Machine learning of credible classifications
We present an approach to concept discovery in machine learning based on searching for maximally general credible classifications. To be credible, a classification must provide decisions for all or nearly all possible values of the condition attributes, and these decisions must be adequately supported by evidence. Our objective is to find a classification for a domain that meets predefined quality criteria. For example, a classification can be sought whose coverage of the domain exceeds a user-defined threshold and whose decisions are supported by sufficient input instances.
Unable to display preview. Download preview PDF.
- 1.B. Barber and H.J. Hamilton. Attribute selection strategies for attribute-oriented generalization. In Advances in Artificial Intelligence, 11th Biennial Conference of the Canadian Society for Computational Studies of Intelligenc, AI '96, pages 429–441. Springer, Toronto, 1996.Google Scholar
- 2.E. Bloedorn and R. Michalski. The AQ17-DCI system for data-driven constructive induction. In Proc. of Ninth Int'l. Symp. on Methodologies for Intelligent Systems, pages 108–117, Zakopane, Poland, June 1996.Google Scholar
- 3.Y.D. Cai, N. Cercone, and J. Han. Attribute-oriented induction in relational databases. In Knowledge Discovery in Databases, pages 213–228. AAAI/MIT Press, Cambridge, MA, 1991.Google Scholar
- 4.C.L. Carter and H.J. Hamilton. Efficient attribute-oriented algorithms for knowledge discovery from large databases. IEEE Trans. on Knowledge and Data Engineering. To appear.Google Scholar
- 5.H.J. Hamilton, R.J. Hilderman, and N. Cercone. Attribute-oriented induction using domain generalization graphs. In Proceedings of the Eighth IEEE International Conference on Tools with Artificial Intelligence (ICTAI'96), pages 246–253, Toulouse, France, November 1996.Google Scholar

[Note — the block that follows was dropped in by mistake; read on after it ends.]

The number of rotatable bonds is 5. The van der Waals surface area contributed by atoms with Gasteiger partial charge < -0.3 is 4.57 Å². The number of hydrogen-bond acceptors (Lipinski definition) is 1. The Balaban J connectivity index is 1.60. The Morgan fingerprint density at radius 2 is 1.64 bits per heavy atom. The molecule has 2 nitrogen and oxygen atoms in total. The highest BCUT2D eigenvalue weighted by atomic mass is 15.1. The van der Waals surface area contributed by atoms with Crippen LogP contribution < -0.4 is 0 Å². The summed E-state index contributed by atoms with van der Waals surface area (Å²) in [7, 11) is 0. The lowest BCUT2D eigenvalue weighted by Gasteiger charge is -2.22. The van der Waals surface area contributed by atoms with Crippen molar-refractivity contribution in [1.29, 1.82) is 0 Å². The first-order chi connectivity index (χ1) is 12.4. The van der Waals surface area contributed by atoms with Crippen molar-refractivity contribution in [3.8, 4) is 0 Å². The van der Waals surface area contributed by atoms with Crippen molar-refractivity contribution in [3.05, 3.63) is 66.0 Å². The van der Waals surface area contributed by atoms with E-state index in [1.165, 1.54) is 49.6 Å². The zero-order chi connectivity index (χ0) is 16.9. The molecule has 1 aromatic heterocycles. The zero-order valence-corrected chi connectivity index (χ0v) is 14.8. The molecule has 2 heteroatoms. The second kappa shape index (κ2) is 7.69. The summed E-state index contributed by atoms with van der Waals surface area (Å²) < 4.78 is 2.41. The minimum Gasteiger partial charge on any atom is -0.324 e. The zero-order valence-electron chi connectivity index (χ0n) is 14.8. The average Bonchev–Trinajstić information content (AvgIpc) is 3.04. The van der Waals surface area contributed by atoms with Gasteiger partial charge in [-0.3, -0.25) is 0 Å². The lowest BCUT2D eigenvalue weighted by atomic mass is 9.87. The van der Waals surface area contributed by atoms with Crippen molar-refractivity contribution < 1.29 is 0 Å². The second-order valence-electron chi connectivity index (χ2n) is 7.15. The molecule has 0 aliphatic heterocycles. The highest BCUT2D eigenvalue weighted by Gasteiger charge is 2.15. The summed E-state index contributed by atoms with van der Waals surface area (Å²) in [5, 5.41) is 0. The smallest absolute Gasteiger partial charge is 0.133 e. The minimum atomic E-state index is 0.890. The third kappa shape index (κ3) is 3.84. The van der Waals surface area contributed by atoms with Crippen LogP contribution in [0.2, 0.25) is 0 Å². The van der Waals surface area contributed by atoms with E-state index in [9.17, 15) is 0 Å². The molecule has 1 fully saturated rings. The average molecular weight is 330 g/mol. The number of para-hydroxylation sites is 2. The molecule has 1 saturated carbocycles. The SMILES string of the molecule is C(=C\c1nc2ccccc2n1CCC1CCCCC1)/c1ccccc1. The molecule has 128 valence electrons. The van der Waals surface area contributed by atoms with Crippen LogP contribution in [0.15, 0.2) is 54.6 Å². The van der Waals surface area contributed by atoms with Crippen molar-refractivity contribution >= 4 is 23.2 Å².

- 6.R.J. Hilderman, H.J. Hamilton, R.J. Kowalchuk, and N. Cercone. Parallel knowledge discovery using domain generalization graphs. In J. Komorowski and J. Zytkow, editors, Proceedings of the 1st European Conference on the Principles of Data Mining and Knowledge Discovery, pages 25–35, Trondheim, Norway, June 1997.Google Scholar
- 7.I.F. Imam. An empirical study on the incompetence of attribute selection criteria. In Proc. of Ninth Int'l. Symp. on Methodologies for Intelligent Systems, pages 458–467, Zakopane, Poland, June 1996.Google Scholar
- 8.S.K. Murthy and S. Salzberg. Decision tree induction: How effective is the greedy heuristic? In Proceedings of the 2nd International Conference on Knowledge Discovery and Data Mining (KDD-96), pages 222–227, Portland, OR, 1996.Google Scholar
- 9.Z. Pawlak. Rough Sets. Theoretical Aspects of Reasoning About Data. Kluwer, 1991.Google Scholar
- 10.J. R. Quinlan. C4.5 Programs for Machine Learning. Morgan Kaufmann, 1993.Google Scholar
- 12.N. Shan, H.J. Hamilton, W. Ziarko, and N. Cercone. Discovering classification knowledge in databases using rough sets. In Proc. of the 2nd International Conference on Knowledge Discovery and Data Mining (KDD'96), pages 271–274, Portland, OR, 1996.Google Scholar
- 13.N. Shan, H.J. Hamilton, W. Ziarko, and N. Cercone. Discretization of continuous valued attributes in attribute-value systems. In Proc. of the Fourth Int'l. Workshop on Rough Sets, Fuzzy Sets, and Machine Discovery (RFSD'96), pages 74–81, Tokyo, Japan, 1996.Google Scholar